Where does Shiva reside?

Shiva is said to reside in the place called Kailash which is in another realm of the universe. While on Earth, Shiva resides on Mt Kailash.

Did Shiva have a daughter?

The Hindu goddess known as Ashokasundari is the daughter of Shiva and Parvati and is referred to in the Padma Purana. She is revered in South India as Bala Tripurasundari.

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Disclaimer: While it is the intention of Mythlok and its editors to keep all the information about various characters as mythologically accurate as possible, this site should not be considered mythical, legendary or folkloric doctrine in any way. We welcome you using this website for any research, journal or study but citing this website for any academic work would be at your own personal risk.
Disclaimer: While it is the intention of Mythlok and its editors to keep all the information about various characters as mythologically accurate as possible, this site should not be considered mythical, legendary or folkloric doctrine in any way. We welcome you using this website for any research, journal or study but citing this website for any academic work would be at your own personal risk.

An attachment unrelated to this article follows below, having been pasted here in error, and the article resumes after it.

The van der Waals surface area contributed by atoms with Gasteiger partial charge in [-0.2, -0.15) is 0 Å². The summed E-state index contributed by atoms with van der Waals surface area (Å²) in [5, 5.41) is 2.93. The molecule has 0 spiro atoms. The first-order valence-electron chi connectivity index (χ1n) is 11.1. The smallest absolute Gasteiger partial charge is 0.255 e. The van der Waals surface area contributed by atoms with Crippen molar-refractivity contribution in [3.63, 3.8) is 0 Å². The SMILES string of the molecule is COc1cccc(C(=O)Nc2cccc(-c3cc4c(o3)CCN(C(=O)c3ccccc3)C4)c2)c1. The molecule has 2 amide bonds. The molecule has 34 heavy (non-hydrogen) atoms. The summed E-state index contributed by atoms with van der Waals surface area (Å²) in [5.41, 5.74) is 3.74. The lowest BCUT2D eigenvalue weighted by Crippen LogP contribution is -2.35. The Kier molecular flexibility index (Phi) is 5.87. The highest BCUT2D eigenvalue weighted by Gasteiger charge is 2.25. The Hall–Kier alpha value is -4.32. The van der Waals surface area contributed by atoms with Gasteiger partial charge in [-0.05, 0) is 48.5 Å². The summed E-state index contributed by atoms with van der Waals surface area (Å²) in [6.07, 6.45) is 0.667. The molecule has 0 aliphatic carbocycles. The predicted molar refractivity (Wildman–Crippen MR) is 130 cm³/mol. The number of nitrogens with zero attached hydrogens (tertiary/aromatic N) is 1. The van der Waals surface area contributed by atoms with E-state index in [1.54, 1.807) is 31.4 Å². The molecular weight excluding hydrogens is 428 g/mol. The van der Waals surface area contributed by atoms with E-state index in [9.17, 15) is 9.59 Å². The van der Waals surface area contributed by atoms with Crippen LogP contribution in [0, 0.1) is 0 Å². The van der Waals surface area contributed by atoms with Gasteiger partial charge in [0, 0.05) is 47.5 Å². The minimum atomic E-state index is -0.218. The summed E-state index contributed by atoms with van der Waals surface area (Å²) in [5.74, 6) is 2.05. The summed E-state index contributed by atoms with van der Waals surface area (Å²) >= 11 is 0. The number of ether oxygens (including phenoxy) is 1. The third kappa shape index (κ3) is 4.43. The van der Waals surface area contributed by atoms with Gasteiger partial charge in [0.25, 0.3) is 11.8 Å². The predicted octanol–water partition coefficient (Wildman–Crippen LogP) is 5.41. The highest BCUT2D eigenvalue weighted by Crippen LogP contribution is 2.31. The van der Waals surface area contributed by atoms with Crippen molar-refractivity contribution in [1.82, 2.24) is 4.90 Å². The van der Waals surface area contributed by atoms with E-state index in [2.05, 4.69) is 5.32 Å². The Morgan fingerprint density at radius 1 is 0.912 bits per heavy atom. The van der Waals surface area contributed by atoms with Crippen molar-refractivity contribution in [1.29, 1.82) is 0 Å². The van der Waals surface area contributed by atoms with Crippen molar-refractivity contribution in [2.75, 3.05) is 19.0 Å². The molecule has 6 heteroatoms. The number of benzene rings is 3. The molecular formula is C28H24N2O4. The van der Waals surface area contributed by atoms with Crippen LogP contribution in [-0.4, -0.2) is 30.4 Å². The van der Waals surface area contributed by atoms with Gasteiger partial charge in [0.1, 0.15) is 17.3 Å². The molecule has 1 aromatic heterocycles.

Disclaimer: While it is the intention of Mythlok and its editors to keep all the information about various characters as mythologically accurate as possible, this site should not be considered mythical, legendary or folkloric doctrine in any way. We welcome you using this website for any research, journal or study but citing this website for any academic work would be at your own personal risk.